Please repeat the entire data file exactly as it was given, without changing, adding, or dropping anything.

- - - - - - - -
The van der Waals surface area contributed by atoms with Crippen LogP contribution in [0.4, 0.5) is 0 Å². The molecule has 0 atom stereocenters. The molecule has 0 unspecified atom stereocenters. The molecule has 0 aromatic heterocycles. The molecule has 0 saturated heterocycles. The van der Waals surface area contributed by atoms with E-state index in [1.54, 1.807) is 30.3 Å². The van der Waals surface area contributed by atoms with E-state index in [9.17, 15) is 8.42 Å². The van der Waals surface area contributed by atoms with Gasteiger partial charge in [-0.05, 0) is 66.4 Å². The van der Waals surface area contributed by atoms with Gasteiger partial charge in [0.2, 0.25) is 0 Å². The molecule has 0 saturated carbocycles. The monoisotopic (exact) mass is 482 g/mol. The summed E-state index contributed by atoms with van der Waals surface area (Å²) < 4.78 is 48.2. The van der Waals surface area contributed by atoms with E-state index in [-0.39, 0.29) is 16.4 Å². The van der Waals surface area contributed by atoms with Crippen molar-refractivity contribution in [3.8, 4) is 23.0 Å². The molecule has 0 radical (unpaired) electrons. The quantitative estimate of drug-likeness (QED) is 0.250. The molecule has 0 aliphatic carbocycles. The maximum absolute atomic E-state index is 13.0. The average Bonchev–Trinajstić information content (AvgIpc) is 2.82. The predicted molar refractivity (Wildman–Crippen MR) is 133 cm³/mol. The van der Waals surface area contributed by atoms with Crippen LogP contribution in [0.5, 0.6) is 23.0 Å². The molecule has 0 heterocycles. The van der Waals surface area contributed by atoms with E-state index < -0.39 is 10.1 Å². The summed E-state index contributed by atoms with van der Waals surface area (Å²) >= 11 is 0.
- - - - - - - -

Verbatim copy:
The van der Waals surface area contributed by atoms with Crippen LogP contribution in [0.4, 0.5) is 0 Å². The molecule has 0 atom stereocenters. The molecule has 0 unspecified atom stereocenters. The molecule has 0 aromatic heterocycles. The molecule has 0 saturated heterocycles. The van der Waals surface area contributed by atoms with E-state index in [1.54, 1.807) is 30.3 Å². The van der Waals surface area contributed by atoms with E-state index in [9.17, 15) is 8.42 Å². The van der Waals surface area contributed by atoms with Gasteiger partial charge in [-0.05, 0) is 66.4 Å². The van der Waals surface area contributed by atoms with Gasteiger partial charge in [0.2, 0.25) is 0 Å². The molecule has 0 saturated carbocycles. The monoisotopic (exact) mass is 482 g/mol. The summed E-state index contributed by atoms with van der Waals surface area (Å²) < 4.78 is 48.2. The van der Waals surface area contributed by atoms with E-state index in [-0.39, 0.29) is 16.4 Å². The van der Waals surface area contributed by atoms with Crippen molar-refractivity contribution in [3.8, 4) is 23.0 Å². The molecule has 0 radical (unpaired) electrons. The quantitative estimate of drug-likeness (QED) is 0.250. The molecule has 0 aliphatic carbocycles. The maximum absolute atomic E-state index is 13.0. The average Bonchev–Trinajstić information content (AvgIpc) is 2.82. The predicted molar refractivity (Wildman–Crippen MR) is 133 cm³/mol. The van der Waals surface area contributed by atoms with Crippen LogP contribution in [0.5, 0.6) is 23.0 Å². The molecule has 0 heterocycles. The van der Waals surface area contributed by atoms with E-state index < -0.39 is 10.1 Å². The summed E-state index contributed by atoms with van der Waals surface area (Å²) >= 11 is 0.